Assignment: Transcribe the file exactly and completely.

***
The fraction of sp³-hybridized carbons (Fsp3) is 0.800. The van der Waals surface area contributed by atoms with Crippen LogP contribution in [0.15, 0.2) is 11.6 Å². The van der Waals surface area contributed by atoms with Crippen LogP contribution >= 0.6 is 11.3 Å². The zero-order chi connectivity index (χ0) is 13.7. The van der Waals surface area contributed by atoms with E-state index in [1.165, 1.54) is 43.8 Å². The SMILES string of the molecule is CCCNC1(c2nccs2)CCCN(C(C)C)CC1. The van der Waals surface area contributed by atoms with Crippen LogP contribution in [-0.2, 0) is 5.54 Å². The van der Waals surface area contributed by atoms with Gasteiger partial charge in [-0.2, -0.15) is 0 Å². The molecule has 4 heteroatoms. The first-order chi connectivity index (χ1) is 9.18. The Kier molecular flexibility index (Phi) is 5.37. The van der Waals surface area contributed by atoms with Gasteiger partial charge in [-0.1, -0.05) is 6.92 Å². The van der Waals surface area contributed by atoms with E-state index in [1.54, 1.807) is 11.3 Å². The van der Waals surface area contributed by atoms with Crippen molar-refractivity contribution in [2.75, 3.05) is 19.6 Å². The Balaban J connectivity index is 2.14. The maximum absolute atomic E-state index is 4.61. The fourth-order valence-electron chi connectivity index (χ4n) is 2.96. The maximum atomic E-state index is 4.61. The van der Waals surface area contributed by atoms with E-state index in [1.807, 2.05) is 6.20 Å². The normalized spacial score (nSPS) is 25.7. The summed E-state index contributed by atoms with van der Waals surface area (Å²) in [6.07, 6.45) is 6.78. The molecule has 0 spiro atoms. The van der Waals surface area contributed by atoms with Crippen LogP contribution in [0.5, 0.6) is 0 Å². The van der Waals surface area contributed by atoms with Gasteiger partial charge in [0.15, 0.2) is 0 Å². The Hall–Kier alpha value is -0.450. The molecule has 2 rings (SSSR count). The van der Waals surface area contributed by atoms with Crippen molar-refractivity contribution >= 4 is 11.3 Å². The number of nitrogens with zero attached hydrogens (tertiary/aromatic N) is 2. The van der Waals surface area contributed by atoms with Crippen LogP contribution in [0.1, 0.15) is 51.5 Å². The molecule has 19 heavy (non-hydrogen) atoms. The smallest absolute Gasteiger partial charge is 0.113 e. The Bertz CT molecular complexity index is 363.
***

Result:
The fraction of sp³-hybridized carbons (Fsp3) is 0.800. The van der Waals surface area contributed by atoms with Crippen LogP contribution in [0.15, 0.2) is 11.6 Å². The van der Waals surface area contributed by atoms with Crippen LogP contribution >= 0.6 is 11.3 Å². The zero-order chi connectivity index (χ0) is 13.7. The van der Waals surface area contributed by atoms with E-state index in [1.165, 1.54) is 43.8 Å². The SMILES string of the molecule is CCCNC1(c2nccs2)CCCN(C(C)C)CC1. The van der Waals surface area contributed by atoms with Crippen LogP contribution in [-0.2, 0) is 5.54 Å². The van der Waals surface area contributed by atoms with Gasteiger partial charge in [-0.2, -0.15) is 0 Å². The molecule has 4 heteroatoms. The first-order chi connectivity index (χ1) is 9.18. The Kier molecular flexibility index (Phi) is 5.37. The van der Waals surface area contributed by atoms with Gasteiger partial charge in [-0.1, -0.05) is 6.92 Å². The van der Waals surface area contributed by atoms with E-state index in [1.54, 1.807) is 11.3 Å². The van der Waals surface area contributed by atoms with Crippen molar-refractivity contribution in [2.75, 3.05) is 19.6 Å². The Balaban J connectivity index is 2.14. The maximum absolute atomic E-state index is 4.61. The fourth-order valence-electron chi connectivity index (χ4n) is 2.96. The maximum atomic E-state index is 4.61. The van der Waals surface area contributed by atoms with E-state index in [1.807, 2.05) is 6.20 Å². The normalized spacial score (nSPS) is 25.7. The summed E-state index contributed by atoms with van der Waals surface area (Å²) in [6.07, 6.45) is 6.78. The molecule has 0 spiro atoms. The van der Waals surface area contributed by atoms with Crippen LogP contribution in [0.5, 0.6) is 0 Å². The van der Waals surface area contributed by atoms with Gasteiger partial charge in [0.15, 0.2) is 0 Å². The Hall–Kier alpha value is -0.450. The molecule has 2 rings (SSSR count). The van der Waals surface area contributed by atoms with Crippen molar-refractivity contribution >= 4 is 11.3 Å². The number of nitrogens with zero attached hydrogens (tertiary/aromatic N) is 2. The van der Waals surface area contributed by atoms with Crippen LogP contribution in [0.1, 0.15) is 51.5 Å². The molecule has 19 heavy (non-hydrogen) atoms. The smallest absolute Gasteiger partial charge is 0.113 e. The Bertz CT molecular complexity index is 363.